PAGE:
3.2.1. The Ability to Influence Surrounding Nodes

1) Out-degree centrality and in-degree centrality

For directed network, degree centrality usually refers to out-degree centrality and in-degree centrality. Out- degree centrality and in-degree centrality of a vertex v_{i} are respectively marked as C^{d+}(v_{i}) and C^{d−}(v_{i}). C^{d+}(v_{i}) and C^{d−}(v_{i}) indicate the number of downstream nodes and upstream nodes that directly influenced by vertex v_{i}. The vertex v_{i} with bigger values of C^{d+}(v_{i}) and C^{d−}(v_{i}) can influence more vertexes in its neighborhood. Therefore, the vertex v_{i} is more important. On reference [45] , the expression of C^{d+}(v_{i}) and C^{d−}(v_{i}) are written as

(1)

(2)

d^{+}(v_{i}) and d^{−}(v_{i}) denote the out-degree and in-degree of a vertex v_{i}._{ }

2) Semi-local centrality

To nodes with the same out-degree and in-degree, we cannot pick out which is more critical just through degree centrality method. In such a case, semi-local centrality is a valid approach. This method reflects the ability of a node to affect other nodes in its indirect neighborhood [46] . The node with bigger value of semi-local centrality is more important. The expression of semi-local centrality for each node is described by the equation

(3)

(4)

c(v_{i}) is the clustering coefficient of a vertex v_{i}. Let e_{jk} as the edge between vertex v_{j} and vertex v_{k}, and information flows from vertex v_{j} to vertex v_{k}. V^{f}(v_{i}) is the set of downstream vertexes of vertex v_{i}, and N{e_{jk}|v_{j},v_{k} ∈ V^{f}(v_{i}), j ≠ k} is the number of the edges that are composed by the downstream nodes of vertex v_{i}. Let c(v_{i}) = 0 if d^{+}(v_{i}) ≤ 1.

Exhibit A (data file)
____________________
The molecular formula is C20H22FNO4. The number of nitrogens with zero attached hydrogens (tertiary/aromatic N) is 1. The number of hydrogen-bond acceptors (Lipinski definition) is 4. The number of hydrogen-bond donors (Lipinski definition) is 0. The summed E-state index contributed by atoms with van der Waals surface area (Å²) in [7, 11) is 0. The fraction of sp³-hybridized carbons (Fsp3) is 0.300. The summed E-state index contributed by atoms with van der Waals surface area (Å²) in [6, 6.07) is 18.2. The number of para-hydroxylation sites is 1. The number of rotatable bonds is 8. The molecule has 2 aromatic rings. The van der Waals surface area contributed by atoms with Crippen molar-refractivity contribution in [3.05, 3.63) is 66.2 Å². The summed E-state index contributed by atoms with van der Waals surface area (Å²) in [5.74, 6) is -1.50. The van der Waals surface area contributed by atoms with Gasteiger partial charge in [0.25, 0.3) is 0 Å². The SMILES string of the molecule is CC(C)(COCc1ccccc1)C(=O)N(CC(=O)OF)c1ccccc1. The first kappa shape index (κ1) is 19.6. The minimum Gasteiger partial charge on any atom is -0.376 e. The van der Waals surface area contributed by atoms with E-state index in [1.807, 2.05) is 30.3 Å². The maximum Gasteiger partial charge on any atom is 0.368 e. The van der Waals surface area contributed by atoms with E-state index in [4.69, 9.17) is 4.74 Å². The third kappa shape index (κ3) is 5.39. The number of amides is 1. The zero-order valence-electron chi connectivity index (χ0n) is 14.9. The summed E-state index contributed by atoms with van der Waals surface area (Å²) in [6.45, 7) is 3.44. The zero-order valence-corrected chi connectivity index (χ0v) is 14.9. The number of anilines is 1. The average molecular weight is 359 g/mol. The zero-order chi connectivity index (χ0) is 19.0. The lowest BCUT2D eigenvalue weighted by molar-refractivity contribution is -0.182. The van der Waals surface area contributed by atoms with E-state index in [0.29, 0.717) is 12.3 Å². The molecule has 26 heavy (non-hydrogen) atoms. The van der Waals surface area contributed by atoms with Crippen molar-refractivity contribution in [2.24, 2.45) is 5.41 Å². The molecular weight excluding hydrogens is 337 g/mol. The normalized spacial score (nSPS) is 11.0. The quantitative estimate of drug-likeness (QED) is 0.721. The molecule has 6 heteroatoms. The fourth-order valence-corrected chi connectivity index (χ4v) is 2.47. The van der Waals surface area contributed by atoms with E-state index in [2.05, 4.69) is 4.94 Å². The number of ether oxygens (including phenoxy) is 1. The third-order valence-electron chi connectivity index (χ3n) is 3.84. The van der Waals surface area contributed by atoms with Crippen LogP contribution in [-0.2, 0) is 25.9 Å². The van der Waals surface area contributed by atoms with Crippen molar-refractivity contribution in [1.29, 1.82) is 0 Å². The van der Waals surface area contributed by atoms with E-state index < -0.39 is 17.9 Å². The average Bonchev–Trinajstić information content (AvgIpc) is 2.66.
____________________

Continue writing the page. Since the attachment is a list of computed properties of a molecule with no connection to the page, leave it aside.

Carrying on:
3.2.2. The Ability to Control and Transfer Information

1) Betweenness centrality

A vertex v_{i} can control information to a great extent if there are many geodesics passing through it. Under the circumstances, the vertex v_{i} has a big value of betweenness centrality. What’s more, the node with high value of betweenness is important [47] . Betweenness centrality calculates the number of geodesics passing by each node, and is denoted by C^{b}(v_{i}). We need appropriately weight if there are multiple geodesics [48] . For example, from vertex v_{1} to vertex v_{3}, there are two geodesics, they are geodesic g_{1}(v_{1},v_{3}) = {v_{1},e_{12}, v_{2},e_{23}, v_{3}} and geodesic g_{2}(v_{1},v_{3}) = {v_{1},e_{14}, v_{4},e_{43}, v_{3}}. However, geodesic g_{1}(v_{1},v_{3}) is the only geodesic via vertex v_{2}, so C^{b}(v_{2}) = 0.5.

2) Flow betweenness centrality

Betweenness centrality merely considers the ability to control information of each node in geodesics. However, information is not always transferring by geodesics [49] . Flow betweenness centrality counts the number of paths via each node [50] . The high value of flow betweenness centrality of a vertex v_{i} means that vertex v_{i} can strongly control information. The flow betweenness centrality of a vertex v_{i} in directed network is expressed by following equations